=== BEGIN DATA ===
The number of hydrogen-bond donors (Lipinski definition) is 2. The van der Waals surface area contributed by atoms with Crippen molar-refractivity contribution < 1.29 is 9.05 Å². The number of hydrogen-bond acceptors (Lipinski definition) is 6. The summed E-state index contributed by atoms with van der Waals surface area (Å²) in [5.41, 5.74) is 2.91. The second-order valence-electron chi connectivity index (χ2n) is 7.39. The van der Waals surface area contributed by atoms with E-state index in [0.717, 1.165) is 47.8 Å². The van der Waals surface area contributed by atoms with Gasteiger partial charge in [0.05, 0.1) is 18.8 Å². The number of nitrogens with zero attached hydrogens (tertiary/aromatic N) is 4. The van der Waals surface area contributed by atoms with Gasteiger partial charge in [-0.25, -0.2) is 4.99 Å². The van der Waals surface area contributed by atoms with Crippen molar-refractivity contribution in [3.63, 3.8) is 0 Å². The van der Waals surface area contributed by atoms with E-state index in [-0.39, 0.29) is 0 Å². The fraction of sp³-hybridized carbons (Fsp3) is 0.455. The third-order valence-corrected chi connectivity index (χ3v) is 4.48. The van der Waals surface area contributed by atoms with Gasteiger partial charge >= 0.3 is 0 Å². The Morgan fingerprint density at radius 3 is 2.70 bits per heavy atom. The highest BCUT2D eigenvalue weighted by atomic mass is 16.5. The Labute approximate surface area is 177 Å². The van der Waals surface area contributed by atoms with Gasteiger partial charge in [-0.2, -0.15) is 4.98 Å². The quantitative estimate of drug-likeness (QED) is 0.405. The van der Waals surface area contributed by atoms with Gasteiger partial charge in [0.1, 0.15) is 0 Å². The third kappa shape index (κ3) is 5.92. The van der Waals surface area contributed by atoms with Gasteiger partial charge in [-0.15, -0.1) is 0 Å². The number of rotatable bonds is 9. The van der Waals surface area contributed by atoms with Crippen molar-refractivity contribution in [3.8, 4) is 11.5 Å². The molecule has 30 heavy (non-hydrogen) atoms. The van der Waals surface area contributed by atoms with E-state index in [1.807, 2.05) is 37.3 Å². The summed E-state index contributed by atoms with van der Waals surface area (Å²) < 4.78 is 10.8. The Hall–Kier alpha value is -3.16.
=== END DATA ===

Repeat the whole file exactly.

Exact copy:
The number of hydrogen-bond donors (Lipinski definition) is 2. The van der Waals surface area contributed by atoms with Crippen molar-refractivity contribution < 1.29 is 9.05 Å². The number of hydrogen-bond acceptors (Lipinski definition) is 6. The summed E-state index contributed by atoms with van der Waals surface area (Å²) in [5.41, 5.74) is 2.91. The second-order valence-electron chi connectivity index (χ2n) is 7.39. The van der Waals surface area contributed by atoms with E-state index in [0.717, 1.165) is 47.8 Å². The van der Waals surface area contributed by atoms with Gasteiger partial charge in [0.05, 0.1) is 18.8 Å². The number of nitrogens with zero attached hydrogens (tertiary/aromatic N) is 4. The van der Waals surface area contributed by atoms with Gasteiger partial charge in [-0.25, -0.2) is 4.99 Å². The van der Waals surface area contributed by atoms with Crippen molar-refractivity contribution in [3.63, 3.8) is 0 Å². The van der Waals surface area contributed by atoms with E-state index in [-0.39, 0.29) is 0 Å². The fraction of sp³-hybridized carbons (Fsp3) is 0.455. The third-order valence-corrected chi connectivity index (χ3v) is 4.48. The van der Waals surface area contributed by atoms with Gasteiger partial charge >= 0.3 is 0 Å². The Morgan fingerprint density at radius 3 is 2.70 bits per heavy atom. The highest BCUT2D eigenvalue weighted by atomic mass is 16.5. The Labute approximate surface area is 177 Å². The van der Waals surface area contributed by atoms with Gasteiger partial charge in [-0.2, -0.15) is 4.98 Å². The quantitative estimate of drug-likeness (QED) is 0.405. The van der Waals surface area contributed by atoms with Gasteiger partial charge in [0.1, 0.15) is 0 Å². The third kappa shape index (κ3) is 5.92. The van der Waals surface area contributed by atoms with Gasteiger partial charge in [-0.15, -0.1) is 0 Å². The number of rotatable bonds is 9. The van der Waals surface area contributed by atoms with Crippen molar-refractivity contribution in [3.8, 4) is 11.5 Å². The molecule has 30 heavy (non-hydrogen) atoms. The van der Waals surface area contributed by atoms with E-state index in [1.807, 2.05) is 37.3 Å². The summed E-state index contributed by atoms with van der Waals surface area (Å²) < 4.78 is 10.8. The Hall–Kier alpha value is -3.16.